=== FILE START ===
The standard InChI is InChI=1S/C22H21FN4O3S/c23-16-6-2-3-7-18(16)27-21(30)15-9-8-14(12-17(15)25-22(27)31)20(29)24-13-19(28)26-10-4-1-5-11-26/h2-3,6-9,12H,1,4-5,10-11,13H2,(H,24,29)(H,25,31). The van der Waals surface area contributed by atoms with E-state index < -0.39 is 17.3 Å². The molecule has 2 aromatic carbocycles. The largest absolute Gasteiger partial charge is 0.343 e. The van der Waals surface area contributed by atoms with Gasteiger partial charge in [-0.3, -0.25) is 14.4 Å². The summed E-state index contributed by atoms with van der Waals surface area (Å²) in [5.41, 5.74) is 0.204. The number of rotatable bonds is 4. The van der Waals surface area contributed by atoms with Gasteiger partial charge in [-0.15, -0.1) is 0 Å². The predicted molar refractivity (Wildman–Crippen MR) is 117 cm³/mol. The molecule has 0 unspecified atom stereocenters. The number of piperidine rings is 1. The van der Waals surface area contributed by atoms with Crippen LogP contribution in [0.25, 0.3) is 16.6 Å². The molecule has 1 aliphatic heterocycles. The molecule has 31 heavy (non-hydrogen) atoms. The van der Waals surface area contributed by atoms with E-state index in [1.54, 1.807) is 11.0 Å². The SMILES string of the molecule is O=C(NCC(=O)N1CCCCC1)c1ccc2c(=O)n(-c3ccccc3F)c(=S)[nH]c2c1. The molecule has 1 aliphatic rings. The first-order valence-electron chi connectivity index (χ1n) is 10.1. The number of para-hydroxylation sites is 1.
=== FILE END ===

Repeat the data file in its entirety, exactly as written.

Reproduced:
The standard InChI is InChI=1S/C22H21FN4O3S/c23-16-6-2-3-7-18(16)27-21(30)15-9-8-14(12-17(15)25-22(27)31)20(29)24-13-19(28)26-10-4-1-5-11-26/h2-3,6-9,12H,1,4-5,10-11,13H2,(H,24,29)(H,25,31). The van der Waals surface area contributed by atoms with E-state index < -0.39 is 17.3 Å². The molecule has 2 aromatic carbocycles. The largest absolute Gasteiger partial charge is 0.343 e. The van der Waals surface area contributed by atoms with Gasteiger partial charge in [-0.3, -0.25) is 14.4 Å². The summed E-state index contributed by atoms with van der Waals surface area (Å²) in [5.41, 5.74) is 0.204. The number of rotatable bonds is 4. The van der Waals surface area contributed by atoms with Gasteiger partial charge in [-0.15, -0.1) is 0 Å². The predicted molar refractivity (Wildman–Crippen MR) is 117 cm³/mol. The molecule has 0 unspecified atom stereocenters. The number of piperidine rings is 1. The van der Waals surface area contributed by atoms with Crippen LogP contribution in [0.25, 0.3) is 16.6 Å². The molecule has 1 aliphatic heterocycles. The molecule has 31 heavy (non-hydrogen) atoms. The van der Waals surface area contributed by atoms with E-state index in [1.54, 1.807) is 11.0 Å². The SMILES string of the molecule is O=C(NCC(=O)N1CCCCC1)c1ccc2c(=O)n(-c3ccccc3F)c(=S)[nH]c2c1. The molecule has 1 aliphatic rings. The first-order valence-electron chi connectivity index (χ1n) is 10.1. The number of para-hydroxylation sites is 1.